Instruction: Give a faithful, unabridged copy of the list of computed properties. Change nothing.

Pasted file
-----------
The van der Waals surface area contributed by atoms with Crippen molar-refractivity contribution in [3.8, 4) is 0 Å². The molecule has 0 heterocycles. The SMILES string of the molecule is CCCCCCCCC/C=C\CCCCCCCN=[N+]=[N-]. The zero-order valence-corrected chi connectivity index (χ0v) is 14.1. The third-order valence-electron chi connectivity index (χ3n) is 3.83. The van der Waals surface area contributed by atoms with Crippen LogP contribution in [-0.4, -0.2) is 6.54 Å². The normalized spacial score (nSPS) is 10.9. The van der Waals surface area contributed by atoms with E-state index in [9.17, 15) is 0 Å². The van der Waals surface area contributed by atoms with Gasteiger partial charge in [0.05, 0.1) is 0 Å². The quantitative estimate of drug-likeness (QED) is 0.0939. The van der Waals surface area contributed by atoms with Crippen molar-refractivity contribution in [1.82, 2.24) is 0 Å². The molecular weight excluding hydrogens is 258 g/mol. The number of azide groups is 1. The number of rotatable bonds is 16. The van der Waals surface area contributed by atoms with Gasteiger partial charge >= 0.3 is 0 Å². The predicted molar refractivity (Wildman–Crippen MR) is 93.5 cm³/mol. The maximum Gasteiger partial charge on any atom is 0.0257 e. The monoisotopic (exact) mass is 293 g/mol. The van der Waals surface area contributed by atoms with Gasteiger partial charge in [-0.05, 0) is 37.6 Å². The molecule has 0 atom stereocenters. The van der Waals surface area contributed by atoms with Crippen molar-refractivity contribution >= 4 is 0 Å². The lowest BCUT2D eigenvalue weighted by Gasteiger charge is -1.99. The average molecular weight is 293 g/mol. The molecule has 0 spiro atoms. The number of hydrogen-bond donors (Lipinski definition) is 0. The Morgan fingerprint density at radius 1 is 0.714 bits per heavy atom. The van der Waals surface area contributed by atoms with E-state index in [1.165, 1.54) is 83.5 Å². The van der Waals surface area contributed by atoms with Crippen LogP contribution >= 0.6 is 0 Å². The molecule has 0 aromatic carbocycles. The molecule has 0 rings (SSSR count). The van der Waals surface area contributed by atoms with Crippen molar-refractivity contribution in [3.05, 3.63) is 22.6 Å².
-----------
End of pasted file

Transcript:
The van der Waals surface area contributed by atoms with Crippen molar-refractivity contribution in [3.8, 4) is 0 Å². The molecule has 0 heterocycles. The SMILES string of the molecule is CCCCCCCCC/C=C\CCCCCCCN=[N+]=[N-]. The zero-order valence-corrected chi connectivity index (χ0v) is 14.1. The third-order valence-electron chi connectivity index (χ3n) is 3.83. The van der Waals surface area contributed by atoms with Crippen LogP contribution in [-0.4, -0.2) is 6.54 Å². The normalized spacial score (nSPS) is 10.9. The van der Waals surface area contributed by atoms with E-state index in [9.17, 15) is 0 Å². The van der Waals surface area contributed by atoms with Gasteiger partial charge in [0.05, 0.1) is 0 Å². The quantitative estimate of drug-likeness (QED) is 0.0939. The van der Waals surface area contributed by atoms with Crippen molar-refractivity contribution in [1.82, 2.24) is 0 Å². The molecular weight excluding hydrogens is 258 g/mol. The number of azide groups is 1. The number of rotatable bonds is 16. The van der Waals surface area contributed by atoms with Gasteiger partial charge >= 0.3 is 0 Å². The predicted molar refractivity (Wildman–Crippen MR) is 93.5 cm³/mol. The maximum Gasteiger partial charge on any atom is 0.0257 e. The monoisotopic (exact) mass is 293 g/mol. The van der Waals surface area contributed by atoms with Gasteiger partial charge in [-0.05, 0) is 37.6 Å². The molecule has 0 atom stereocenters. The van der Waals surface area contributed by atoms with Crippen molar-refractivity contribution >= 4 is 0 Å². The lowest BCUT2D eigenvalue weighted by Gasteiger charge is -1.99. The average molecular weight is 293 g/mol. The molecule has 0 spiro atoms. The number of hydrogen-bond donors (Lipinski definition) is 0. The Morgan fingerprint density at radius 1 is 0.714 bits per heavy atom. The van der Waals surface area contributed by atoms with E-state index in [1.165, 1.54) is 83.5 Å². The van der Waals surface area contributed by atoms with Crippen LogP contribution >= 0.6 is 0 Å². The molecule has 0 aromatic carbocycles. The molecule has 0 rings (SSSR count). The van der Waals surface area contributed by atoms with Crippen molar-refractivity contribution in [3.05, 3.63) is 22.6 Å².